In 2022, we’re reinventing ourselves.
Not in a self-deprecating way, but in a way that shows the world we’re ready and open – free of the baggage that held us back in 2021.
Welcome to a phase of ‘reincardating’, a play on the word reincarnating, which means to be reborn into another body.
Dating app Happn says this trend means you ‘reincarnate yourself, in a dating context’.
They predict single people will be hitting the dating scene as ‘new people’ after much reflection on what they want from love.
Ipek Kucuk, their dating expert, tells Metro.co.uk: ‘After finding they have more time over the last two years, many people have been working on themselves and one of the trends I expect to see come out of this is what we’re calling reincar-dating.
‘With social events finally back on the cards, singles are ready to get back out there and mingle, but they won’t be the same people they were pre-pandemic in many cases.
‘To reincardate yourself is almost a form of manifestation, where singles put out their best self into the dating world in the hopes of meeting their ultimate partner.
‘Those brave enough to go through the process of reincardating have taken a close look at themselves and been honest about the good and bad, owning up to where they may have been going wrong in the past and they are ready to make a change.
‘The rebirth that comes from this process is nothing but positive and the reincar-dated singles will have no trouble finding what they are after if they continue to stay true to themselves.’
This sounds like a good way to enter a new year.
There are plenty of reasons to date in this way, especially if you’ve lost touch of what exactly it is you want, or are bogged down by a bad experience with an ex.
Ipek says: ‘The benefits to reincardating are endless.
‘In its simplest form, it allows you to get to the core of what you want out of the relationships in your life.
‘Perhaps you find you are happy being single and want to remain that way for the foreseeable future, or in contrast maybe the process helps you realise you are ready to get serious with someone and start a family.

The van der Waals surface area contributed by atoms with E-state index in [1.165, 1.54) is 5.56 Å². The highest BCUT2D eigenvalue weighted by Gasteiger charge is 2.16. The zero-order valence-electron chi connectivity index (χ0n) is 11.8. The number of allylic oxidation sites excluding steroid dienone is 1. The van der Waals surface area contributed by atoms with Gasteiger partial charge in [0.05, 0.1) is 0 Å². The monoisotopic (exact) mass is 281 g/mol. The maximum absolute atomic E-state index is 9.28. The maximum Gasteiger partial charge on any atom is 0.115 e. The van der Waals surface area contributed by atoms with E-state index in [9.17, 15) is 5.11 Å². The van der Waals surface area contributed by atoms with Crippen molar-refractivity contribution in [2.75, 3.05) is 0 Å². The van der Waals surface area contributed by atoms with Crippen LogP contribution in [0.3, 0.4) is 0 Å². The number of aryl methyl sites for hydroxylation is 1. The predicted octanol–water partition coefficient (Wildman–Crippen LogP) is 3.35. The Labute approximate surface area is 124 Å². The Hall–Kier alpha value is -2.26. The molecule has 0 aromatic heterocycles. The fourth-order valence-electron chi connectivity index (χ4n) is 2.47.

‘Either way, it means you shift your focus to ensure you are making the most of every date and getting what you want out of it.
‘This isn’t just about you though – it will also help you to tap into that gut feeling which will help make decisions about the people you are dating.
‘By listening to your gut, you can quickly know whether something is right or wrong for you and make sure you are only dedicating time to the relationships you believe in.’
Are you ready to reincardate?
These are Ipek’s top tips for embracing the trend.
Honesty is the best policy
It’s always best to carry yourself in this way – and while it may seem hard to be honest with those you’re involved with, it’ll cut out a lot drama and confusion.
Ipek explains: ‘Honesty is vital in the process of reincardating, so you need to get real about what you want and how you are feeling, even if that honesty is uncomfortable.
‘You are the only person who can actively change your life from the inside out, so spend some time getting to know yourself.
‘Whether it’s through journaling or conversations with people you trust, opening up about your deepest desires when it comes to love will benefit you greatly when it comes to finding that new and improved version of yourself.
‘As they say, you must first learn to love yourself before you can love someone else.’
Cleanse your life